House of Cards: Michael Kelly talks Stamper's most 'f---ed up' moments in season 4
Michael Kelly never smiles on House of Cards. Ever. As Doug Stamper, Frank Underwood’s (Kevin Spacey) loyal Chief of Staff, Kelly’s job calls for mastering the thousand-yard stare and a monotone voice — both of which he developed after a quick note from creator Beau Willimon back in the first season.
“Before we ever started [production], Beau said, ‘Don’t emote. At the end of season 1, I want everyone to say, ‘What the f— is up with that guy?’ ” Kelly remembers. “So I said, ‘Okay, I can do that.’ ” The strategy worked: Over four seasons, Stamper has become one of the most sinister characters on the drama, capable of juggling the normal duties of being Frank’s right-hand man with the, well, abnormal ones, from cleaning up Frank’s messes to dealing with his own.
After being nominated for an Emmy for season 3, Kelly returns in season 4 with an arc that sees him back on his feet, but struggling all the same. He has to first deal with the in-over-his-head press secretary Seth Grayson (Derek Cecil), who’s been leaking information to a rival candidate’s campaign director. (And Stamper deals with him in the most Stamper way possible.) And then, later in the season, he chooses to save Frank’s life by taking a stranger’s — and then strikes up a romance with the stranger’s widow.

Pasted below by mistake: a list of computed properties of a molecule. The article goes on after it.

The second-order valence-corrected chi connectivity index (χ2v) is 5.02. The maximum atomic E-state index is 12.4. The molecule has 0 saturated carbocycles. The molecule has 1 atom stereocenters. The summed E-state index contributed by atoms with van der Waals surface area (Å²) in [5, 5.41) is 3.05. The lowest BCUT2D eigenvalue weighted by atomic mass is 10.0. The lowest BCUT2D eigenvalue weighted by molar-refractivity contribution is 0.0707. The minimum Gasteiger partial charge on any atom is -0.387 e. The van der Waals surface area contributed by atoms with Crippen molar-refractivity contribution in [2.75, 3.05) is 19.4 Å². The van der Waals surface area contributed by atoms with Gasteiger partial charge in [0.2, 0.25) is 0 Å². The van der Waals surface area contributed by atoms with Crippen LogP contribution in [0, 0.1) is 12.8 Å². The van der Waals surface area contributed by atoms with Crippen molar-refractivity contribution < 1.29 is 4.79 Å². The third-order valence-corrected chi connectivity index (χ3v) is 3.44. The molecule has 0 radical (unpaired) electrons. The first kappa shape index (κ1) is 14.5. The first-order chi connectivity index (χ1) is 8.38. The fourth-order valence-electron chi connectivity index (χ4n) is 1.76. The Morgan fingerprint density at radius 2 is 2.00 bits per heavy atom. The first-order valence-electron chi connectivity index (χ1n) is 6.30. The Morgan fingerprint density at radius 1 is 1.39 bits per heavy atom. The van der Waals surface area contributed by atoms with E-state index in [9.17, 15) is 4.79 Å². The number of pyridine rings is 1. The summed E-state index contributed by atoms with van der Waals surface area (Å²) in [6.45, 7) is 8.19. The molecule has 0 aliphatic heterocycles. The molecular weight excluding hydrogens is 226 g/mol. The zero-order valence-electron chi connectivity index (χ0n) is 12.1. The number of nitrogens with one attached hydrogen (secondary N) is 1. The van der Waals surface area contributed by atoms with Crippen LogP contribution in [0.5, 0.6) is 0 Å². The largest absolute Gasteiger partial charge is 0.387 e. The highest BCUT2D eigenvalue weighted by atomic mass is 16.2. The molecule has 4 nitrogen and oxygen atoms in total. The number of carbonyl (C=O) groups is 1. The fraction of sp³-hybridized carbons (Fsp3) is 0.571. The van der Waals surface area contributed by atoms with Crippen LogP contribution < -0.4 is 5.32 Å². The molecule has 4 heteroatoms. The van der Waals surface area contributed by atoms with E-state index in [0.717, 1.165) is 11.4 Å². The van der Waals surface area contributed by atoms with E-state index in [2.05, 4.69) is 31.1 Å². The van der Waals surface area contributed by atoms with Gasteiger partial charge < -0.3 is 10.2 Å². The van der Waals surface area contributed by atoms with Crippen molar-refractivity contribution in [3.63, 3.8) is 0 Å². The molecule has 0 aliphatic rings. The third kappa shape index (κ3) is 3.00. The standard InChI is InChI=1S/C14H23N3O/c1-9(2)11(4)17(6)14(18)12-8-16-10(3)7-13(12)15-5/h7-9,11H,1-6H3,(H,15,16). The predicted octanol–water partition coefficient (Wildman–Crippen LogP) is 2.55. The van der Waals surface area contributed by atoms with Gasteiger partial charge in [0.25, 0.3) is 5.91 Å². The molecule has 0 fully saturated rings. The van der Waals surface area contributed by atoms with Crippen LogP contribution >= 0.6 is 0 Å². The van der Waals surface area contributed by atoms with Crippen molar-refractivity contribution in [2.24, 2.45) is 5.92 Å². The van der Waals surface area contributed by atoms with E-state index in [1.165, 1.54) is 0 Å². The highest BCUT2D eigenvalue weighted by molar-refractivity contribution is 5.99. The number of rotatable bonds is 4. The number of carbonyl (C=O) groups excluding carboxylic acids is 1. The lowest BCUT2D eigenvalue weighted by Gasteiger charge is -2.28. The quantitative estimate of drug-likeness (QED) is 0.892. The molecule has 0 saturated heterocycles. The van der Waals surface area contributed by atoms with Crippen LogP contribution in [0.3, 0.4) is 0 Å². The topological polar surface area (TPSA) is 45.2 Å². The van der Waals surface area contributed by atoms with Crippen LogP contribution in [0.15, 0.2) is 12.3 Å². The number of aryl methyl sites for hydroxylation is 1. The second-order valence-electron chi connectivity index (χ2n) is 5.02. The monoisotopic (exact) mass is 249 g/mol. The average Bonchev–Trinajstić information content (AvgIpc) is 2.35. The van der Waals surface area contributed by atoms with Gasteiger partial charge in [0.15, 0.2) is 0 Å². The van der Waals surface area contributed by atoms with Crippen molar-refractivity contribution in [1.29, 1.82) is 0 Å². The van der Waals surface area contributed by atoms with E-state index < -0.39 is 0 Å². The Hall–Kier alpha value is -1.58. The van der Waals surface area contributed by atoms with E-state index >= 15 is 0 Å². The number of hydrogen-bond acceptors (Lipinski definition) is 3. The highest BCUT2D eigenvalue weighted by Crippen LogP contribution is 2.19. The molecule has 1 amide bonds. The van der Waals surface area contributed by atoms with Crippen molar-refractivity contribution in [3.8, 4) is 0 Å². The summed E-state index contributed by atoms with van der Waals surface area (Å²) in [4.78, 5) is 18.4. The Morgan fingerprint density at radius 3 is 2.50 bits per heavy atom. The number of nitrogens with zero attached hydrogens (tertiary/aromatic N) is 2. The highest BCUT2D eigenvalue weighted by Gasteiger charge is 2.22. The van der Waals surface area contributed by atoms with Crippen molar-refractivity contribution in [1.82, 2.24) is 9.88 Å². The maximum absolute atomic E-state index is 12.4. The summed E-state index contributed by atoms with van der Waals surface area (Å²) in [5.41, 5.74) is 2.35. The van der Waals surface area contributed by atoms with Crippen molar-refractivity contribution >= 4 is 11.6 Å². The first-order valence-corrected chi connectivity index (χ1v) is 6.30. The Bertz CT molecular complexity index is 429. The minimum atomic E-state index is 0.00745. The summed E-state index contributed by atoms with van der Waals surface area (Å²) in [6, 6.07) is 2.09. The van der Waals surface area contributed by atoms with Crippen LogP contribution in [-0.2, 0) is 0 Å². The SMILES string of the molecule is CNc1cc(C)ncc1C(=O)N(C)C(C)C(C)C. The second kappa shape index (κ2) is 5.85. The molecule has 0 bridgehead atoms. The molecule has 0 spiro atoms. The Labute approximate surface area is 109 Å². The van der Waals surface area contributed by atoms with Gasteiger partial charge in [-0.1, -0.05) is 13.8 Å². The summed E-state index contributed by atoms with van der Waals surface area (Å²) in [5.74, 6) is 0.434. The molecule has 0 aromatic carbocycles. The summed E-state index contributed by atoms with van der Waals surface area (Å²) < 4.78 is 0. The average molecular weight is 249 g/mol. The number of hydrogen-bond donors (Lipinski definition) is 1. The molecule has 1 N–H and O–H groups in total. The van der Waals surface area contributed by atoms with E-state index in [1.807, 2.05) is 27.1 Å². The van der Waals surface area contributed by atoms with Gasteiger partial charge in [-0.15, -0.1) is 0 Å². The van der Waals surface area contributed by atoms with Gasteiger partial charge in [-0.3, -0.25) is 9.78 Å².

It’s all twisted, dark, and very much Stamper. Kelly spoke with EW about the season, Stamper’s inability to emote (and, perhaps, to feel), and the eerie parallels between House of Cards and the real-life presidential election:
ENTERTAINMENT WEEKLY: Let’s start with this season’s “Stamper moments.” The first major shocker was the one with Seth and the glass, when Stamper suffocates him out of anger. How did that come together? It’s so violent.
MICHAEL KELLY: Right? That one was difficult on a number of levels. Derek Cecil, who’s a good friend of mine who plays Seth, he and I didn’t see eye-to-eye on the progression of the scene, so we talked it through a lot together before we ever started. And then the actual physicality of it, where it just goes from zero to 60 in half a second, to make that transition work was challenging … They had the chair rigged so when I threw him down, it wouldn’t slam his head too hard. The main concern was to not get his head to bounce off the ground. Honestly, one of the hardest parts was when I’m right on top of him, the cameras were so close, I wasn’t even able to look at him. I’m talking to the floor.